25. In Aminaddin Munshi V/s. Tajaddin MANU/WB/0175/1931 : AIR 1932 Cal. 538, a Division Bench of the Calcutta High Court observed that though members of a Mohammedan family living in commensality do not form a joint family in the sense that the expression is used with regard to Hindus and there is no presumption, as under Hindu Law, that acquisition of the members is made for the benefit of the joint family, the situation would be different when it is shown that the members of the family were possessing the disputed properties jointly. In such a case, it is not a question merely of the messing together of the members of the Mohammedan family as they possess the properties in common and in jointness. Under such circumstances, the burden would lie upon the managing member of the family to establish that the properties acquired by him during the jointness of the family would not belong to all the members of the family. The managing member would stand in a fiduciary relationship to the other members of his family and would have certain obligations to discharge with reference to them. Thus, where properties are acquired by the managing member, the burden of proving that the said property was not the property of the joint family but was self-acquired would rest upon the managing member himself.
26. This principle was followed by a Division Bench of the Patna High Court in Mst. Bibi Bintul Fatma V/s. S.M. Aftab Ahmad MANU/BH/0036/1963 : AIR 1963 Pat. 128 while upholding the right of the other members of such a family to seek partition of the joint movable and immovable properties held by the managing member of the family.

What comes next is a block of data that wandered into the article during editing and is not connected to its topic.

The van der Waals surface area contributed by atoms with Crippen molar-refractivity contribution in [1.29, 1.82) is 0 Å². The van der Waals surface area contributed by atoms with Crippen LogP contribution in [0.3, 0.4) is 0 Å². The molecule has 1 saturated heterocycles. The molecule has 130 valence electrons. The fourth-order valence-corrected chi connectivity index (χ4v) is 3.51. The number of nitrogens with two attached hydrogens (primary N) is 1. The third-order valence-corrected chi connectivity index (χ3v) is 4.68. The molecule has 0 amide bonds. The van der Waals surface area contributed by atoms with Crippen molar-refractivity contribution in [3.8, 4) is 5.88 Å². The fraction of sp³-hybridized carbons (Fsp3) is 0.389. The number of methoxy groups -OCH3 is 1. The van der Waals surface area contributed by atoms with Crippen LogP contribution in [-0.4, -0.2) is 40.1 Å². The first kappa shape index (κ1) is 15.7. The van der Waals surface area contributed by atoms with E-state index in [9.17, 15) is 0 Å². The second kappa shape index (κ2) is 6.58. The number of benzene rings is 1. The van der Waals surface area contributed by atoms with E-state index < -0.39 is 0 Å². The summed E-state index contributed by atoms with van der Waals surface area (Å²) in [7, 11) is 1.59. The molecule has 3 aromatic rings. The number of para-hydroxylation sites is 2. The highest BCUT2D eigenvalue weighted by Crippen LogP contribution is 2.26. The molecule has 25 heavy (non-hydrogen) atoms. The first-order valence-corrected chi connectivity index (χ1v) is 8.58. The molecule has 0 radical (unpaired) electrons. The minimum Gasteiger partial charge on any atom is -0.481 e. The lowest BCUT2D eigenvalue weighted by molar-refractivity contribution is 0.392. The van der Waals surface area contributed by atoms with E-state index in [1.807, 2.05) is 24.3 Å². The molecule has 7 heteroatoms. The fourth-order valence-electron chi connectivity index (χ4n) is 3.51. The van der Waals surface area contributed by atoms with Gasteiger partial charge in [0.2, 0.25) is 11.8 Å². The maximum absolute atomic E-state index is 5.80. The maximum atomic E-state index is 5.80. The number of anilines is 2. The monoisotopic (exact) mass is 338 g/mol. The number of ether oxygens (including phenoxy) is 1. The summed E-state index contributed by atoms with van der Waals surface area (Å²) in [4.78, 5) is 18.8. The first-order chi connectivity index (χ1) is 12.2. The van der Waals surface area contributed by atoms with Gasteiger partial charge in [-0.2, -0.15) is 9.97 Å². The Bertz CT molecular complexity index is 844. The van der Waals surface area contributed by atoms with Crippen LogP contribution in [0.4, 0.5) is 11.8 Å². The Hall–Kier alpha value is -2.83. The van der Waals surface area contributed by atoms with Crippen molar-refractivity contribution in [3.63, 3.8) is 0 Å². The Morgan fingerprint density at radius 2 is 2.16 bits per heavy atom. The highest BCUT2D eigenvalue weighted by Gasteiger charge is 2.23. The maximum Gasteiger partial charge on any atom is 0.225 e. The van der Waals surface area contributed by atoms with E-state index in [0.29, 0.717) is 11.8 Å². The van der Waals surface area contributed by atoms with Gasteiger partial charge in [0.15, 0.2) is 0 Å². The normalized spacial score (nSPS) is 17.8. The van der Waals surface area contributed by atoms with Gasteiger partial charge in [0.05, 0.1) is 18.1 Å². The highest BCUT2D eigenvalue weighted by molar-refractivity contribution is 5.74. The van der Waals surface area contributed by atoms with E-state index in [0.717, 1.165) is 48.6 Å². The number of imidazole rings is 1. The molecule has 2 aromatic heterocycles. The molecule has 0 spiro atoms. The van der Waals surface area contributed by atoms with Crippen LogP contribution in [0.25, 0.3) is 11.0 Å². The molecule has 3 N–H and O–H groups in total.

27. In Saudagar Muhammad Abdul Rahim Baig Saheb MANU/TN/0162/1930 : AIR 1931 Mad. 553, the Madras High Court observed that it is not an uncommon thing in the Madras Presidency where members of the Mohammedan community live surrounded by Hindus, that they absorb and adopt Hindu social ideas and tend to look upon their own social customs from a Hindu point of view. It is therefore common for descendants of Mohammedans to live and trade together and the property is held by several members of the family in the shares to which they are entitled under Mohammedan Law. The Court therefore held that where one such member, upon the death of his father, puts himself in a fiduciary relationship with the other members of the family and assumed the management of the properties, he would be accountable to the other members of the family, not as a co-owner but because of the fiduciary relationship he adopted towards them.
28. In S.K. Kabir V/s. Narayandas Lachman Das Limited MANU/OR/0008/1955 : AIR 1955 Ori. 24, a Division Bench of the Orissa High Court observed that when Mohammedans who live and mess together trace their origin to a common ancestor, carry on business jointly and make acquisitions, their rights are to be determined with reference to the contract, either express or implied.